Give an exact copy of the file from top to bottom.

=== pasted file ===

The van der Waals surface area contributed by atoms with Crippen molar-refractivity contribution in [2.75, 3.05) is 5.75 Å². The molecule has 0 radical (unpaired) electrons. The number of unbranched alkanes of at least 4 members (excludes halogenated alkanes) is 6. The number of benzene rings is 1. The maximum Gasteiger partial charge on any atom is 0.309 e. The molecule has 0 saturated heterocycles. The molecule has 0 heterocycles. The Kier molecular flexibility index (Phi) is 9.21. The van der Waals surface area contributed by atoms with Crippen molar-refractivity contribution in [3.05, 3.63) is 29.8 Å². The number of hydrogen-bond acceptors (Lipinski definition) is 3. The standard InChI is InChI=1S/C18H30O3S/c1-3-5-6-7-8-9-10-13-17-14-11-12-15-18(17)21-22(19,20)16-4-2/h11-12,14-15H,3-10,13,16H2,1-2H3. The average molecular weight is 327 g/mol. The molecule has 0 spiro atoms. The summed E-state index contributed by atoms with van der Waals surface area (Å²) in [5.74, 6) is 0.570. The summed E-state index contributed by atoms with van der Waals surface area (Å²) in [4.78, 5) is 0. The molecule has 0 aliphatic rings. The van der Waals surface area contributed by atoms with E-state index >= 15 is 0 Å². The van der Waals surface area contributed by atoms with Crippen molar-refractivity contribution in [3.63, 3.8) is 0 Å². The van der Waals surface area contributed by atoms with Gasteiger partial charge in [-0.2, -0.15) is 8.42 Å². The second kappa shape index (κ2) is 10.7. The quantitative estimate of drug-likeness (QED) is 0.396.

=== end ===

The van der Waals surface area contributed by atoms with Crippen molar-refractivity contribution in [2.75, 3.05) is 5.75 Å². The molecule has 0 radical (unpaired) electrons. The number of unbranched alkanes of at least 4 members (excludes halogenated alkanes) is 6. The number of benzene rings is 1. The maximum Gasteiger partial charge on any atom is 0.309 e. The molecule has 0 saturated heterocycles. The molecule has 0 heterocycles. The Kier molecular flexibility index (Phi) is 9.21. The van der Waals surface area contributed by atoms with Crippen molar-refractivity contribution in [3.05, 3.63) is 29.8 Å². The number of hydrogen-bond acceptors (Lipinski definition) is 3. The standard InChI is InChI=1S/C18H30O3S/c1-3-5-6-7-8-9-10-13-17-14-11-12-15-18(17)21-22(19,20)16-4-2/h11-12,14-15H,3-10,13,16H2,1-2H3. The average molecular weight is 327 g/mol. The molecule has 0 spiro atoms. The summed E-state index contributed by atoms with van der Waals surface area (Å²) in [5.74, 6) is 0.570. The summed E-state index contributed by atoms with van der Waals surface area (Å²) in [4.78, 5) is 0. The molecule has 0 aliphatic rings. The van der Waals surface area contributed by atoms with E-state index >= 15 is 0 Å². The van der Waals surface area contributed by atoms with Crippen molar-refractivity contribution in [3.63, 3.8) is 0 Å². The van der Waals surface area contributed by atoms with Gasteiger partial charge in [-0.2, -0.15) is 8.42 Å². The second kappa shape index (κ2) is 10.7. The quantitative estimate of drug-likeness (QED) is 0.396.